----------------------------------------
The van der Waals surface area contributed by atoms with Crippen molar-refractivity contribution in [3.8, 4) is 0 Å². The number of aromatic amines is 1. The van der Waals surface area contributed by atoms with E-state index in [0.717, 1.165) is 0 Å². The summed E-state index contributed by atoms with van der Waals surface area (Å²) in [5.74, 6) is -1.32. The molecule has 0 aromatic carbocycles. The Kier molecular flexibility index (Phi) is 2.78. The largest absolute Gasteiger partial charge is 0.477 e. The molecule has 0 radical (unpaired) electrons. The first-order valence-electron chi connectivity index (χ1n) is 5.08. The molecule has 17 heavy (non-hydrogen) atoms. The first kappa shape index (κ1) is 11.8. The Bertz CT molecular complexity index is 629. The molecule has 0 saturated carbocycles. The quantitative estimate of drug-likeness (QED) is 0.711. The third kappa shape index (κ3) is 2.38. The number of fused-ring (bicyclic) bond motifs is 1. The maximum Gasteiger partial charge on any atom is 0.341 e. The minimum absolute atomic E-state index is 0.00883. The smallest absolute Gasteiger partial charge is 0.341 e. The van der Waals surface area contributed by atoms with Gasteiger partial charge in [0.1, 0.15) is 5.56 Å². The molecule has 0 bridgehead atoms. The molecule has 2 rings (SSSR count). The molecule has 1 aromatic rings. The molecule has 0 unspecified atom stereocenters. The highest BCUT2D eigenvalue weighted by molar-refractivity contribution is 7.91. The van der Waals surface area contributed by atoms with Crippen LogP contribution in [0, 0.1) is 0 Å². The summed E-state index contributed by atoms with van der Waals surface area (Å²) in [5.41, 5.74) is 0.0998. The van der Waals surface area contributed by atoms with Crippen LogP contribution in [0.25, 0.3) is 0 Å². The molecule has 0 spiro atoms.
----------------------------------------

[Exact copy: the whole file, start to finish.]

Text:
The van der Waals surface area contributed by atoms with Crippen molar-refractivity contribution in [3.8, 4) is 0 Å². The number of aromatic amines is 1. The van der Waals surface area contributed by atoms with E-state index in [0.717, 1.165) is 0 Å². The summed E-state index contributed by atoms with van der Waals surface area (Å²) in [5.74, 6) is -1.32. The molecule has 0 aromatic carbocycles. The Kier molecular flexibility index (Phi) is 2.78. The largest absolute Gasteiger partial charge is 0.477 e. The molecule has 0 radical (unpaired) electrons. The first-order valence-electron chi connectivity index (χ1n) is 5.08. The molecule has 17 heavy (non-hydrogen) atoms. The first kappa shape index (κ1) is 11.8. The Bertz CT molecular complexity index is 629. The molecule has 0 saturated carbocycles. The quantitative estimate of drug-likeness (QED) is 0.711. The third kappa shape index (κ3) is 2.38. The number of fused-ring (bicyclic) bond motifs is 1. The maximum Gasteiger partial charge on any atom is 0.341 e. The minimum absolute atomic E-state index is 0.00883. The smallest absolute Gasteiger partial charge is 0.341 e. The van der Waals surface area contributed by atoms with Gasteiger partial charge in [0.1, 0.15) is 5.56 Å². The molecule has 0 bridgehead atoms. The molecule has 2 rings (SSSR count). The molecule has 1 aromatic rings. The molecule has 0 unspecified atom stereocenters. The highest BCUT2D eigenvalue weighted by molar-refractivity contribution is 7.91. The van der Waals surface area contributed by atoms with Crippen LogP contribution in [0, 0.1) is 0 Å². The summed E-state index contributed by atoms with van der Waals surface area (Å²) in [5.41, 5.74) is 0.0998. The van der Waals surface area contributed by atoms with Crippen LogP contribution in [0.25, 0.3) is 0 Å². The molecule has 0 spiro atoms.